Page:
There are many types of sleeping pads available including self-inflating pads, closed cell foam pads, air mattresses and air beds. These are important because they allow you to get a more comfortable nights rest.
More importantly, a good ground pad will add insulation between you and the ground (very important in winter camping). the “R factor” is a measure of the insulation, higher numbers are better.
Plain vinyl or fabric covers can be slippery, and sometimes you’ve no choice but to pitch your tent on a hill. Look for a flocked top or other feature that will prevent a nylon covered sleeping bag from sliding off the pad or mattress.
Prices mentioned are list prices for comparison, you can get better prices online and at Sierra Trading Post.
Therm-a-rest brand offers lifetime repair to their sleeping pads. Its easy enough to repair your pad or air mattress; finding the leak is the most difficult part so this warantee may be worthwhile.
Closed Cell Foam
Closed cell foam pads offer a bit of comfort and don’t leak air in the middle of the night. Some pads have a bit more insulation than others, the Therm-a-Rest solar has an R value of 3.5 and has a list price starting at $40. The SQLLite is a similar pad, but has an R value of 2.8. It lists for $30, but can be found for less online.
These are best for younger, lighter campers because they can be abused, torn poked full of holes and retain their cushioning and insulation. And they are inexpensive. The temperature range can be extended with a space blanket as a groundcloth.
Self Inflating Pads
Open cell foam pad with airtight covering.
Pros: More insulation than other mats, Thick pads available, and recommended for heavier people who will compress parts of the mat (e.g. if you’re a side-sleeper, your shoulders and hips will compress the mat more than your legs and waist will.)
Cons: some mats are heavy and take up a lot of space when packed. One hole means that the air is lost, but the internal foam still gives a little cushion and insulation.
These can be quite large and comfortable. Available up to 4″ thick and with an R value of 11, these are suitable for 4 season camping. However, they pack relatively large and are heavy. This weight is not a problem in the winter, most of our winter trips are “car camping”. These items cost about $200 and some are long enough that they will not fit into a smaller tent. They are very comfortable though and a good choice for adults.
Usually about 2″ thick, smaller, lighter and less expensive than the deluxe sleeping pads, these have R values of about 6. These pads are good for more responsible scouts.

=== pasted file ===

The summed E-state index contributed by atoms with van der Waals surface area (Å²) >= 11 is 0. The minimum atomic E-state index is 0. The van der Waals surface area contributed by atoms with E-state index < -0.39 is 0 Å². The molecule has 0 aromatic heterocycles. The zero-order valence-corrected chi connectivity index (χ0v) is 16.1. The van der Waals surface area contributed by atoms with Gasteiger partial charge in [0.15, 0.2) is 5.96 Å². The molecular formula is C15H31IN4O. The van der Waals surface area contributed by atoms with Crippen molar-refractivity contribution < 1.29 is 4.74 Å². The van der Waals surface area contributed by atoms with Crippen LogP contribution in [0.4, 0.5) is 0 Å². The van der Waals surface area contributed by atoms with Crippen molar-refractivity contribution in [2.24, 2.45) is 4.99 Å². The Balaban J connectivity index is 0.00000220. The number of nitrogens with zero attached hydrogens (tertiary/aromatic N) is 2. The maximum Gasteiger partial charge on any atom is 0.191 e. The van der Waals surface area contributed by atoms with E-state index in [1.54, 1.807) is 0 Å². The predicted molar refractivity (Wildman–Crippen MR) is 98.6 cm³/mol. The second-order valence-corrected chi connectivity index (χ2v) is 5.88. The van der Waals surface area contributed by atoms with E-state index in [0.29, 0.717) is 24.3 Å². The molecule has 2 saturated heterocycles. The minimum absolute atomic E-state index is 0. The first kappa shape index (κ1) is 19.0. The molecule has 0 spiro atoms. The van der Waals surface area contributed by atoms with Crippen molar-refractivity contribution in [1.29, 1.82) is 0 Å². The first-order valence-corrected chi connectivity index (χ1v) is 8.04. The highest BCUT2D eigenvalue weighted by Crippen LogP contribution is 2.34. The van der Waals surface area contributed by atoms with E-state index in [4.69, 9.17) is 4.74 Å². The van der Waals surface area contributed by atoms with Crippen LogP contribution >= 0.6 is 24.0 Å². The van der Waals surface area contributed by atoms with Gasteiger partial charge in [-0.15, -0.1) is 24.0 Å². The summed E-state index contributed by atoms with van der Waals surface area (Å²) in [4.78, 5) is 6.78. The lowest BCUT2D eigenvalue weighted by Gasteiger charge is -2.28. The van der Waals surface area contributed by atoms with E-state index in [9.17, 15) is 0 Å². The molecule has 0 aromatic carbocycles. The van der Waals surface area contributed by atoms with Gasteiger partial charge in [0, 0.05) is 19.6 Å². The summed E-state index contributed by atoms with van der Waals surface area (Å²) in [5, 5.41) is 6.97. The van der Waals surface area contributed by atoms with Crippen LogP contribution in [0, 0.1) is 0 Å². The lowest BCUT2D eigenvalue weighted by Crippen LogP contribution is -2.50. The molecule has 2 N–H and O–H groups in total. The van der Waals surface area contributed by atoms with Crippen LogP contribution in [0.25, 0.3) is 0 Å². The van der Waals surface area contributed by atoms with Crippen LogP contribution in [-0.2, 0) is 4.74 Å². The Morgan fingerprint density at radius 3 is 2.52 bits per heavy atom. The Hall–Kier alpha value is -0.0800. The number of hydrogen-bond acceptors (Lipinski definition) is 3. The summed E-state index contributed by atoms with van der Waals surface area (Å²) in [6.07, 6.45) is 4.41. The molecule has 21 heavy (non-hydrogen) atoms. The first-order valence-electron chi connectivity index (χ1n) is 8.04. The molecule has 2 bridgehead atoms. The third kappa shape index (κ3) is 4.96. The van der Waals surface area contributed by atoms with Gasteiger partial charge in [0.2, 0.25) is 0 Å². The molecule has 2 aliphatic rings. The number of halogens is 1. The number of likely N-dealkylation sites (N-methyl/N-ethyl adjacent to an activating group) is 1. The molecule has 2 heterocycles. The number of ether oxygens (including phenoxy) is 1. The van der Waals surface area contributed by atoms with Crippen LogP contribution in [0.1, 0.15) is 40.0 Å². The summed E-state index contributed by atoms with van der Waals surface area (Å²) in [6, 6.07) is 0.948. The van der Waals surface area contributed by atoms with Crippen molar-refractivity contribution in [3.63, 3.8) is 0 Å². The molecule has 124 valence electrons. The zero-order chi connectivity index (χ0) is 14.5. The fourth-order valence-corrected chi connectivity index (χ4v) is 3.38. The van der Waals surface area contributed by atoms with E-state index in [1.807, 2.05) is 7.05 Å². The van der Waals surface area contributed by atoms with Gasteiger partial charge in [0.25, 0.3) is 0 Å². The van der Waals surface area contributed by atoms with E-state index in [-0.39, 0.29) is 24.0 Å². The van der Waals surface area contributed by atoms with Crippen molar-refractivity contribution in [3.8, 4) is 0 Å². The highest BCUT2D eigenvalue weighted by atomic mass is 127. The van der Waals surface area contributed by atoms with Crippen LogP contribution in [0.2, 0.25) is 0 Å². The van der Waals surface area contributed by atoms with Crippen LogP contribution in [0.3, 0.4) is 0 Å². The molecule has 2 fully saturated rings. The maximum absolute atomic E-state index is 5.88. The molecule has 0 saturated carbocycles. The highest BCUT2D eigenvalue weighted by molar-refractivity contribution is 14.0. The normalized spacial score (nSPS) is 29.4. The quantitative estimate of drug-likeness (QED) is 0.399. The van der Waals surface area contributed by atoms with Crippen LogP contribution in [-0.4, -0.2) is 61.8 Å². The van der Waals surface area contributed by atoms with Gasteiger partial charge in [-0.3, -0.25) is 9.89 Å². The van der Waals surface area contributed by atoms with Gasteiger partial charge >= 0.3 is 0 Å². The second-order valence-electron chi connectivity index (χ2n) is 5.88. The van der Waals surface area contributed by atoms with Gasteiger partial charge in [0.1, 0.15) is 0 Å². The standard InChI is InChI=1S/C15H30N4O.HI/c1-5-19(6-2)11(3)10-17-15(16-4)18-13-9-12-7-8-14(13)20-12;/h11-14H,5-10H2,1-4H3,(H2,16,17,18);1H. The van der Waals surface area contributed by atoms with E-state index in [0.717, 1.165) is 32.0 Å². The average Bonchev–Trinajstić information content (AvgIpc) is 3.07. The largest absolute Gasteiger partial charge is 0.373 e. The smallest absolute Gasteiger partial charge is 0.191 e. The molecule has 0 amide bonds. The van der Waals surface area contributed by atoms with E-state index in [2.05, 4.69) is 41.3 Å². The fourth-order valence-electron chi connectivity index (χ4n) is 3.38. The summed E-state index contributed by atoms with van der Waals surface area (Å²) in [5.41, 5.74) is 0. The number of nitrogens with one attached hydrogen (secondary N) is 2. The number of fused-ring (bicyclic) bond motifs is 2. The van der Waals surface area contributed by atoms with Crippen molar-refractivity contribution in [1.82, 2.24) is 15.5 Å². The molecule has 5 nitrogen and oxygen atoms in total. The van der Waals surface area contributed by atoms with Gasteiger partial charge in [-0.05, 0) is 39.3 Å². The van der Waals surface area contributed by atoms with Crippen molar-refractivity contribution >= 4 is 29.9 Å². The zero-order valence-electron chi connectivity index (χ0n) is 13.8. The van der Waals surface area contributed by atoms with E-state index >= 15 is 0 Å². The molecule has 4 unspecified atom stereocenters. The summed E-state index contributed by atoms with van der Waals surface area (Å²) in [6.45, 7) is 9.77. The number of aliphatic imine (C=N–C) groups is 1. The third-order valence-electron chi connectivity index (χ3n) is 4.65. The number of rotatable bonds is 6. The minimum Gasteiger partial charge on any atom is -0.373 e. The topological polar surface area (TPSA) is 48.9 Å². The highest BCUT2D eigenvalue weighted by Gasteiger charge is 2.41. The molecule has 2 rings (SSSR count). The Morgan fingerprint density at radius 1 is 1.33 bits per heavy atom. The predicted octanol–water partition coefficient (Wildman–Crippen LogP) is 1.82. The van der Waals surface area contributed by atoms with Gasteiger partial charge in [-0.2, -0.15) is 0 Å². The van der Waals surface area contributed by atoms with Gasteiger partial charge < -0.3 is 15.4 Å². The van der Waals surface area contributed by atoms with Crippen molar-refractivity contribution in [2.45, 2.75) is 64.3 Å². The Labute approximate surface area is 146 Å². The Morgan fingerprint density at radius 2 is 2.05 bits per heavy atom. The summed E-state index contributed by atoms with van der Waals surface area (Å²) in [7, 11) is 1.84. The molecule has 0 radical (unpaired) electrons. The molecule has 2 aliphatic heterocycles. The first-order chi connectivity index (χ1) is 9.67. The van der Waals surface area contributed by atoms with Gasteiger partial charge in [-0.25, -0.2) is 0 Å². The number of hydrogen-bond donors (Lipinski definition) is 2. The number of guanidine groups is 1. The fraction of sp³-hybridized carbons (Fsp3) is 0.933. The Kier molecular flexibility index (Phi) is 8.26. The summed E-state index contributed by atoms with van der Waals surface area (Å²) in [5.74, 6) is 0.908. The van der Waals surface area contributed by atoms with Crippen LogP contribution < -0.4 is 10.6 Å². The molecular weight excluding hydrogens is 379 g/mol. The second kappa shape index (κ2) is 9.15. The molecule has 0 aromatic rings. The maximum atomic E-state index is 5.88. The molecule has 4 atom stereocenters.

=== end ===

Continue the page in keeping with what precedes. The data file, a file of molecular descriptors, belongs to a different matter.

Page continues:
An air mattress can be very light, and is suitable for backpacking. Less expensive air mattresses are easily damaged, can pop if too much weight is on them, and don’t hold up well to horseplay. More expensive mattresses are more durable, but are still relatively fragile. When the air leaks out, you are left with no cushion and no insulation. But air mattresses usually have an R value between 1.8 and 5.7. Cost is generally between $50 and $200, naturally the more insulated mattresses are more expensive.
These mattresses are good for backpacking.
Similar to an air mattress, but larger, generally starting out in a twin mattress size that is 6″ thick. You do need a larger tent for these larger mattresses.
Like an air mattress these have no insulation value to speak of, and one small hole leave you with no cushioning. Air beds also require a pump or an exceptional pair of lungs to inflate them. Air beds are relatively light and pack down small, and they are inexpensive. Coleman and Intex brands are available at Walmart.
Some air beds come with a case or cover. This is a nice feature that helps prevent wear and tear when transporting it.
An air bed is a good choice for 3 season camping for an adult.
Cots require a larger tent, and don’t pack down as small as other sleeping pads. The legs can poke holes in the tent floor. And the surface is hard, you really need a pad on top of a cot. And you need a bigger and taller tent to put a cot into.
Most heat is lost at night to the ground. Sleeping bags compress where you lay on them, so there is less effective insulation. The above pads will give some insulation, and there are a few tricks:
A space blanket (not the thin rescue blanket) will reflect heat back up to you and add a bit of insulation. Alone, its not much, but every little bit helps. Its a lightweight, small, inexpensive option.
Pretty much out of favor nowadays, 40 years ago scouts would use 3 or 4 newspapers to add a bit of insulation between themselves and the ground.